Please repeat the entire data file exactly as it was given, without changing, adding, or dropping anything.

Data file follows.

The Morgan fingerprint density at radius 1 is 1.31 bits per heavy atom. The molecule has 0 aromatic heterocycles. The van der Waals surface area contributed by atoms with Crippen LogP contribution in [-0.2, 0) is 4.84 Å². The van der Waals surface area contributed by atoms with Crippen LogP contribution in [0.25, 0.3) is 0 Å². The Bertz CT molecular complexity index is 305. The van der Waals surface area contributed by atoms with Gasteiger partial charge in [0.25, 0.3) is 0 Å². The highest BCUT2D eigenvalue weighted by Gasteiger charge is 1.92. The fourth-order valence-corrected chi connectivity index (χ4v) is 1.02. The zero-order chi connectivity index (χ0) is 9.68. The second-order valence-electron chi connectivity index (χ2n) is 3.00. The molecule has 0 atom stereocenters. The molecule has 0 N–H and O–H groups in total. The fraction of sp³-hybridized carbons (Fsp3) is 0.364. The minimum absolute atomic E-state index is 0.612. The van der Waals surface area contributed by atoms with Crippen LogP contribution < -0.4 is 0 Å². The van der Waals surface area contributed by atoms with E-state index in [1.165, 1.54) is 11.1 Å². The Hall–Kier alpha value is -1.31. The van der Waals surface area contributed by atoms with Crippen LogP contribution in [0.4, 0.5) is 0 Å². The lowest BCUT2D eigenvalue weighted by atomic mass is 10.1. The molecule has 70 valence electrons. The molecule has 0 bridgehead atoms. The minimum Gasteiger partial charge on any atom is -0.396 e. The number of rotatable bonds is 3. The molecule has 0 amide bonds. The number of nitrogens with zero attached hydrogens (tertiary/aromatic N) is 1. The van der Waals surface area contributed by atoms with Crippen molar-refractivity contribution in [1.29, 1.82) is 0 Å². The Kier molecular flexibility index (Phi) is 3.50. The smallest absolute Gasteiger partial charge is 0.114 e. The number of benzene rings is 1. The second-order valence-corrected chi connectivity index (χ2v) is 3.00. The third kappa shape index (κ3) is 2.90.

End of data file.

The Morgan fingerprint density at radius 1 is 1.31 bits per heavy atom. The molecule has 0 aromatic heterocycles. The van der Waals surface area contributed by atoms with Crippen LogP contribution in [-0.2, 0) is 4.84 Å². The van der Waals surface area contributed by atoms with Crippen LogP contribution in [0.25, 0.3) is 0 Å². The Bertz CT molecular complexity index is 305. The van der Waals surface area contributed by atoms with Gasteiger partial charge in [0.25, 0.3) is 0 Å². The highest BCUT2D eigenvalue weighted by Gasteiger charge is 1.92. The fourth-order valence-corrected chi connectivity index (χ4v) is 1.02. The zero-order chi connectivity index (χ0) is 9.68. The second-order valence-electron chi connectivity index (χ2n) is 3.00. The molecule has 0 atom stereocenters. The molecule has 0 N–H and O–H groups in total. The fraction of sp³-hybridized carbons (Fsp3) is 0.364. The minimum absolute atomic E-state index is 0.612. The van der Waals surface area contributed by atoms with Crippen LogP contribution < -0.4 is 0 Å². The van der Waals surface area contributed by atoms with E-state index in [1.165, 1.54) is 11.1 Å². The Hall–Kier alpha value is -1.31. The van der Waals surface area contributed by atoms with Crippen LogP contribution in [0.4, 0.5) is 0 Å². The lowest BCUT2D eigenvalue weighted by atomic mass is 10.1. The molecule has 70 valence electrons. The molecule has 0 bridgehead atoms. The minimum Gasteiger partial charge on any atom is -0.396 e. The number of rotatable bonds is 3. The molecule has 0 amide bonds. The number of nitrogens with zero attached hydrogens (tertiary/aromatic N) is 1. The van der Waals surface area contributed by atoms with Crippen molar-refractivity contribution in [1.29, 1.82) is 0 Å². The Kier molecular flexibility index (Phi) is 3.50. The smallest absolute Gasteiger partial charge is 0.114 e. The number of benzene rings is 1. The second-order valence-corrected chi connectivity index (χ2v) is 3.00. The third kappa shape index (κ3) is 2.90.